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November 2017 Issue
Home / Trips / Southland

U Pass, Fiordland National Park

Meandering Mistake Creek - lovely camping available here. Photo: Jo Carpenter
Total Ascent
Car park to U Pass via Mistake Creek, 5hr; U Pass to car park via Hut Creek, 3hr
Milford Road, just past Knobs Flat
Notes & Map
U Pass (pdf, 16 MB)
GPX File
U Pass (gpx, yo 92 KB)
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Southern splendour

Thousands of people drive SH94 to Milford Sound each day in the summer, but almost all drive straight past one of the most stunning tramps in Fiordland – U Pass.

This trip can be done comfortably as an overnighter by camping on the open river flats of Mistake Creek, but if time is short, it can be completed  in one day.

After leaving the car park, there’s a three-wire bridge crossing the Eglinton River and then a well-marked track which meanders through mossy beech forest, offering glimpses of Mistake Creek through the trees.

The track crosses to the true right of Mistake Creek, which is usually low, but the  river can pose a real danger when it’s swollen – trampers have drowned here.

Beech forest gives way to thickets of ribbonwood on tussocky flats near the top of the valley. The scene on my trip was right out of a tourist brochure – the right branch of Mistake Creek was shimmering azure in the morning sun, with Pyramid Peak and Ngatimamoe glinting tantalisingly in the distance.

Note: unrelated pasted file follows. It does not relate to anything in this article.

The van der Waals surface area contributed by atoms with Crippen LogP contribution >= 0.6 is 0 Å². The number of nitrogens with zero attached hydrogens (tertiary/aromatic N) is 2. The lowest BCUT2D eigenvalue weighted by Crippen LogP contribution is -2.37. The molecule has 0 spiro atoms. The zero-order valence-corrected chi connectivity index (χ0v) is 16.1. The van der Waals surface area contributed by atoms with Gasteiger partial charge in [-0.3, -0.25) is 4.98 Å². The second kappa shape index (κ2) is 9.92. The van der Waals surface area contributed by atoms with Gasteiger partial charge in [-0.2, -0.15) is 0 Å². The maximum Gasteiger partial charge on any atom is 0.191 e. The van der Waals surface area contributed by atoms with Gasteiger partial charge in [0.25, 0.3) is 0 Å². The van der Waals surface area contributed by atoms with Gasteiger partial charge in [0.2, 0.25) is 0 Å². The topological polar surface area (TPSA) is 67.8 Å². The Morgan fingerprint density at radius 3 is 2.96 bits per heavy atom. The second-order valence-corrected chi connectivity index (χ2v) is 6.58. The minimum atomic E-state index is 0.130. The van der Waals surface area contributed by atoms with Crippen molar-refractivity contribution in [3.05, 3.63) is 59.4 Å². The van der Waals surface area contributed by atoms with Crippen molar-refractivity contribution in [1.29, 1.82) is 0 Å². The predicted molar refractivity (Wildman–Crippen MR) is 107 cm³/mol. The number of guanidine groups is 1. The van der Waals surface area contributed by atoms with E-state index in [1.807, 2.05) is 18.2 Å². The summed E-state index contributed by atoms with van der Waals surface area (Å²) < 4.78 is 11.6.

From here, the track follows up Mistake Creek through beech forest. An ivory waterfall ringed by bluffs becomes visible as the forest thins to scrub.

View to the distinctive U Pass. Photo: Jo Carpenter

The lower section of the waterfall can be difficult, but there’s a natural rock staircase to the true left of the creek, which can be scrambled up to reach the cirque at the top. On my trip, the ground was studded with buttery snow marguerites, which leant a festive air to the forbidding rock faces. U Pass is visible as the obvious gap to the true right of the cirque, like a missing tooth in the jaw of mountains. Small grassy flats offer a tempting campsite. Towards the pass, the trail climbs steeply through scree and tussock.

The pass stands at 1395m, before diving sharply down into the Hut Creek catchment. A faint trail through the chalky scree provides a straightforward route to the open river flats of Hut Creek. Although I could hear splashing water melting off the snowdrifts at the head of the valley, Hut Creek appeared to be subterranean here, with a dry riverbed slicing the valley in two.

Following the riverbed, an orange triangle heralds a fragment of track that cuts through a glade of beech forest. The river flats opened up again and the track promptly disappears, so I continued by splashing down the stream, which had now emerged and was refreshingly cool.

Although I was on the look out for the reappearance of the track, I managed to miss the orange triangle and ended up hopping from boulder to boulder as the river becomes increasingly gorged. Realising my mistake, I bashed through the beech forest and came across the track again, which supplied much faster travel to the Eglinton Valley.

A refreshing dip in the gelid waters of the Eglinton River was the perfect way to finish off an excellent day.

– Jo Carpenter